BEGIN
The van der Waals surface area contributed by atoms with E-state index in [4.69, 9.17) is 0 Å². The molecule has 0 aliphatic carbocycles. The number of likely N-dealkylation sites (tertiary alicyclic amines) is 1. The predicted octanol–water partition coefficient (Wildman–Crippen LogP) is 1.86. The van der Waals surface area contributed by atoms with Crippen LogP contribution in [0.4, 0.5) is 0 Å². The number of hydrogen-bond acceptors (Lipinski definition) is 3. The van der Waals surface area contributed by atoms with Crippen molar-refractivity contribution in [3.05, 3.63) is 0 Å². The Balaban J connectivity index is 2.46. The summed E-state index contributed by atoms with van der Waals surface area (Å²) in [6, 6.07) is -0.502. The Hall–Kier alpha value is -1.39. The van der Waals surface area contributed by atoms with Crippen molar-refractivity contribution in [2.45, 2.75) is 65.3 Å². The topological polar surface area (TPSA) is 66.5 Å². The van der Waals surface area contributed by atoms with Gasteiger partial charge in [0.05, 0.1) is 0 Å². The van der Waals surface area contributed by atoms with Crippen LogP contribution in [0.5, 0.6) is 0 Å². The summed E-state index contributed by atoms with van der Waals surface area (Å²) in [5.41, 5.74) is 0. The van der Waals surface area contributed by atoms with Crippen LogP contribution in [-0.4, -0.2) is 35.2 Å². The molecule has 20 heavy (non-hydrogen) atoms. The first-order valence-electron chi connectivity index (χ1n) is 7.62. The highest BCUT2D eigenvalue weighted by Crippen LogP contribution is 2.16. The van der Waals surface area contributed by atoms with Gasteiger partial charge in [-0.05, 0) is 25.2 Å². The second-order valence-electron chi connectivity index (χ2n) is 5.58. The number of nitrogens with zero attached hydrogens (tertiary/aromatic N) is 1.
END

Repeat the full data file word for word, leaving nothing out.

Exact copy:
The van der Waals surface area contributed by atoms with E-state index in [4.69, 9.17) is 0 Å². The molecule has 0 aliphatic carbocycles. The number of likely N-dealkylation sites (tertiary alicyclic amines) is 1. The predicted octanol–water partition coefficient (Wildman–Crippen LogP) is 1.86. The van der Waals surface area contributed by atoms with Crippen LogP contribution in [0.4, 0.5) is 0 Å². The number of hydrogen-bond acceptors (Lipinski definition) is 3. The van der Waals surface area contributed by atoms with Crippen molar-refractivity contribution in [3.05, 3.63) is 0 Å². The Balaban J connectivity index is 2.46. The summed E-state index contributed by atoms with van der Waals surface area (Å²) in [6, 6.07) is -0.502. The Hall–Kier alpha value is -1.39. The van der Waals surface area contributed by atoms with Crippen molar-refractivity contribution in [2.45, 2.75) is 65.3 Å². The topological polar surface area (TPSA) is 66.5 Å². The van der Waals surface area contributed by atoms with Gasteiger partial charge in [0.05, 0.1) is 0 Å². The van der Waals surface area contributed by atoms with Crippen LogP contribution in [0.5, 0.6) is 0 Å². The summed E-state index contributed by atoms with van der Waals surface area (Å²) in [5.41, 5.74) is 0. The van der Waals surface area contributed by atoms with Crippen LogP contribution in [-0.4, -0.2) is 35.2 Å². The molecule has 20 heavy (non-hydrogen) atoms. The first-order valence-electron chi connectivity index (χ1n) is 7.62. The highest BCUT2D eigenvalue weighted by Crippen LogP contribution is 2.16. The van der Waals surface area contributed by atoms with Gasteiger partial charge in [-0.05, 0) is 25.2 Å². The second-order valence-electron chi connectivity index (χ2n) is 5.58. The number of nitrogens with zero attached hydrogens (tertiary/aromatic N) is 1.